Fall is time to plant spring flowering bulbs
One of the most care free gardening rewards is planting spring flowering bulbs.
Once planted these plants can give a gardener years of beautiful blooms.
October and November are the months we should plants these bulbs. Garden centers will start stocking bulbs soon or they can be ordered from seed companies. Make sure you select healthy, mature, disease free bulbs. Generally the larger the bulb the larger the bloom. Most spring flowering bulbs prefer a sunny, or partial shaded location in a well-drained soil.
Bulbs can be planted in exiting beds or in newly prepared beds. If planting bulbs in a prepared bed be careful with the amount of fertilizer added to the bed as fertilizer may cause bulb burn and injury. Think about where to plant the bulbs for the best display of color, texture, length of bloom and size of flowers. A large planting of the same color catches the eye better than a scattering of several colors.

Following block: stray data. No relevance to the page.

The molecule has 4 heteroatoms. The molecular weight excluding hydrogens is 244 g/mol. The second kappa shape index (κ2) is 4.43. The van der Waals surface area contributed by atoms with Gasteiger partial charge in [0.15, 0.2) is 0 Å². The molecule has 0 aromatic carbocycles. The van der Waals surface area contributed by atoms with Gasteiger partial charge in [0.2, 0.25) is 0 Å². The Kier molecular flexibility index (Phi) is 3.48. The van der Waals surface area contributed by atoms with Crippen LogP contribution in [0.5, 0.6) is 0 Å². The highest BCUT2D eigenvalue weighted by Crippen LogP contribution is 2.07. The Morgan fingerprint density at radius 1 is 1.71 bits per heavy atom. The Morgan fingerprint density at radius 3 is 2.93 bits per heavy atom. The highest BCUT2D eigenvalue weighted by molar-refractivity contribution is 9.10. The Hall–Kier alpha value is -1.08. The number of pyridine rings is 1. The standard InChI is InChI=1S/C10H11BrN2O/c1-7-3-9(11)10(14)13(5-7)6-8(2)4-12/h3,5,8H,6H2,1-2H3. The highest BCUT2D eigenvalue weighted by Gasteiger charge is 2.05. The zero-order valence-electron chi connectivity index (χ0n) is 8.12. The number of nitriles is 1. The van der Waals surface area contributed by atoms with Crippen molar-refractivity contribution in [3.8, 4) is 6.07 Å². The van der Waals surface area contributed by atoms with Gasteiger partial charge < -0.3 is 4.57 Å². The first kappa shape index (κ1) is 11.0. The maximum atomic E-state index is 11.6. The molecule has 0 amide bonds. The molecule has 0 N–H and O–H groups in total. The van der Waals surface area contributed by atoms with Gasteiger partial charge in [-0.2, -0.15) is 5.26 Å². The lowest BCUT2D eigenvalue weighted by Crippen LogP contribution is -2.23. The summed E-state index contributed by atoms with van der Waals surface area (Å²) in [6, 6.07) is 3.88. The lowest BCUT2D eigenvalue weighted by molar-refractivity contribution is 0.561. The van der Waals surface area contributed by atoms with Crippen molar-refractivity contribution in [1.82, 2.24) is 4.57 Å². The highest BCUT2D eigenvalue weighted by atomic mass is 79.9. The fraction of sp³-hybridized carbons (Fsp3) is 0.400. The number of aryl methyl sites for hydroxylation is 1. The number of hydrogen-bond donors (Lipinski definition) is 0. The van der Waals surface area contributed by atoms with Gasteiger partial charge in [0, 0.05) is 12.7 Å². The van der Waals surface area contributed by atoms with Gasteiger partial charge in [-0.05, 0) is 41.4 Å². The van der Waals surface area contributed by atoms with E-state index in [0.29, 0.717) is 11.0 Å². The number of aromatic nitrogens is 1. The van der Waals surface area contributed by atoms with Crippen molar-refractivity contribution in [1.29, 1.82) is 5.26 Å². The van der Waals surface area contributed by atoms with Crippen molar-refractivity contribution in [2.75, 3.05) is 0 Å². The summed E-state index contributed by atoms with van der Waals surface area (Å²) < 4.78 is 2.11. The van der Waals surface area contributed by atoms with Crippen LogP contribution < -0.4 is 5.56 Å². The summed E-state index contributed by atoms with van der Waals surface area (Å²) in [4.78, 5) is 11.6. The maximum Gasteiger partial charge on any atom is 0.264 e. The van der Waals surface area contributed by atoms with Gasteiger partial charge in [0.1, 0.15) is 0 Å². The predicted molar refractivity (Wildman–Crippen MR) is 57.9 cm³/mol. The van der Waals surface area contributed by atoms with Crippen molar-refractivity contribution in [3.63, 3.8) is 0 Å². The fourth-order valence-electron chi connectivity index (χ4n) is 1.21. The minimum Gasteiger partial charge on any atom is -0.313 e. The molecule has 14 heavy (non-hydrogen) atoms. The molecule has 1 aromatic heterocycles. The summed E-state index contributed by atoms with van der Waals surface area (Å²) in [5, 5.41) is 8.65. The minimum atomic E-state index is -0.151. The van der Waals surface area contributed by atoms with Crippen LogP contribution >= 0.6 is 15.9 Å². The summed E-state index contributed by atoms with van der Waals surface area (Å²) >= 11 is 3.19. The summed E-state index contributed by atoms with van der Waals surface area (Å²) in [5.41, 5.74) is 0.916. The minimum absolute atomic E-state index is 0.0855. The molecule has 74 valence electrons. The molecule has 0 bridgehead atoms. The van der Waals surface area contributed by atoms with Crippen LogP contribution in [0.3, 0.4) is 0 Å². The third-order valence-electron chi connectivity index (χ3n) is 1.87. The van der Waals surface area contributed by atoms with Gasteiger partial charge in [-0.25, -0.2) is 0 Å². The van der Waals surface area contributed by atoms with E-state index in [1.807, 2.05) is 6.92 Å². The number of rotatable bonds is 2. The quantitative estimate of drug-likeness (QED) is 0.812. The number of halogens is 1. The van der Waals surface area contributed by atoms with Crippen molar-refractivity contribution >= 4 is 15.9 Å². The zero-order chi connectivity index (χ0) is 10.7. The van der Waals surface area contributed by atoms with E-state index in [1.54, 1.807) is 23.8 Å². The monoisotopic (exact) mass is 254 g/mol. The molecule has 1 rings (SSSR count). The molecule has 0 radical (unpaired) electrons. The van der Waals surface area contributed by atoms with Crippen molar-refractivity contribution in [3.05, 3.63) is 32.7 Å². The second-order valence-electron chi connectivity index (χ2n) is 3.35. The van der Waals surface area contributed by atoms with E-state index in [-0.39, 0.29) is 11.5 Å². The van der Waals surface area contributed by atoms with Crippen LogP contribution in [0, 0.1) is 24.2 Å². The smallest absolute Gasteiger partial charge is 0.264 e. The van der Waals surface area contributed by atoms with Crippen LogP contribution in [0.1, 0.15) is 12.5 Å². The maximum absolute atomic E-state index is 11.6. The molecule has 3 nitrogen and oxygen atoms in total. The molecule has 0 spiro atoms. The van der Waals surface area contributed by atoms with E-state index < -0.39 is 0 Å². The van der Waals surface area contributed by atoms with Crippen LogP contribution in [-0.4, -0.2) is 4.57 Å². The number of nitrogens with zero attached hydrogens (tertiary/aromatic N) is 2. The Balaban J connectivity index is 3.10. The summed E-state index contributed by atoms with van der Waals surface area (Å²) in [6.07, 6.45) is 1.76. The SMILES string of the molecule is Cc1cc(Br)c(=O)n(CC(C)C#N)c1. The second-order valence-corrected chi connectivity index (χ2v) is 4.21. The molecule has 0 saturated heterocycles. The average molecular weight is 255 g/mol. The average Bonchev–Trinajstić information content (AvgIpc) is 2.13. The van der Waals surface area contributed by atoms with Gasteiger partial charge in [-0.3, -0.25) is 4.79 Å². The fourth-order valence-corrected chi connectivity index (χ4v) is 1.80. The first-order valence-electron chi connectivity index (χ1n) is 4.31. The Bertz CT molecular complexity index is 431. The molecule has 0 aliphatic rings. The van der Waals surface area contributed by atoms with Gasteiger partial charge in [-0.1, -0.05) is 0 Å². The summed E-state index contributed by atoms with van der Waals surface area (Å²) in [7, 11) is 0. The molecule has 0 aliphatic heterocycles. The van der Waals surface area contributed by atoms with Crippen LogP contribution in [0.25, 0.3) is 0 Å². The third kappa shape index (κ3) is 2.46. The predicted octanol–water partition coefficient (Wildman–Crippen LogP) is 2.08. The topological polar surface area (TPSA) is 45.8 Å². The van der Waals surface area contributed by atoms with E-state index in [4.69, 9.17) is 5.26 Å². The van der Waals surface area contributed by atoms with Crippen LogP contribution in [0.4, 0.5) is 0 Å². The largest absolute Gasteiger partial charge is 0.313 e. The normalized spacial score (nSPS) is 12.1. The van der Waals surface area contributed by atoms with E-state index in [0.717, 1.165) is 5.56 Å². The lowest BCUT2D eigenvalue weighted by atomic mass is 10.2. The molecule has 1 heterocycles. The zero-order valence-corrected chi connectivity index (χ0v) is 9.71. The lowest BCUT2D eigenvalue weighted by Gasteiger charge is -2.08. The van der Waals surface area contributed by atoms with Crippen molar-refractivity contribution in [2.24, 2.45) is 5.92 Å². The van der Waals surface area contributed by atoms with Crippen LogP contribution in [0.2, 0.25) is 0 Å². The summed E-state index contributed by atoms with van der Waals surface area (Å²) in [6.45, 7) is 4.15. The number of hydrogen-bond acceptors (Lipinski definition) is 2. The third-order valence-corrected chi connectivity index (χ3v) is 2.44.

Bulbs that do well in our area are daffodils, narcissi, jonquils, hyacinths, Dutch iris and snow flake. These bulbs will give years of repeated bloom with little care. Tulips are a poplar bulb but are not adapted to our mild climate. Tulips need to be placed in the refrigerator for 45 to 60 days prior to planting. Do not freeze the bulbs. Plant immediately after removal from the refrigerator in December or early January. Tulip bulbs can be dug after blooming but usually do not store well for planting another year.
Plant daffodils, narcissi, jonquils, hyacinth, and tulips 2-5 inches deep depending on the size of the bulb, Dutch iris and snow flake 3-4 inches deep. Make sure the roots of the bulb are in contact with soil, no air pockets. After a few years, the bulbs may need to be dug, separated and replanted.
Carol Pinnell-Alison is the LSU AgCenter County Agent-Horticulture for Franklin and Richland parishes.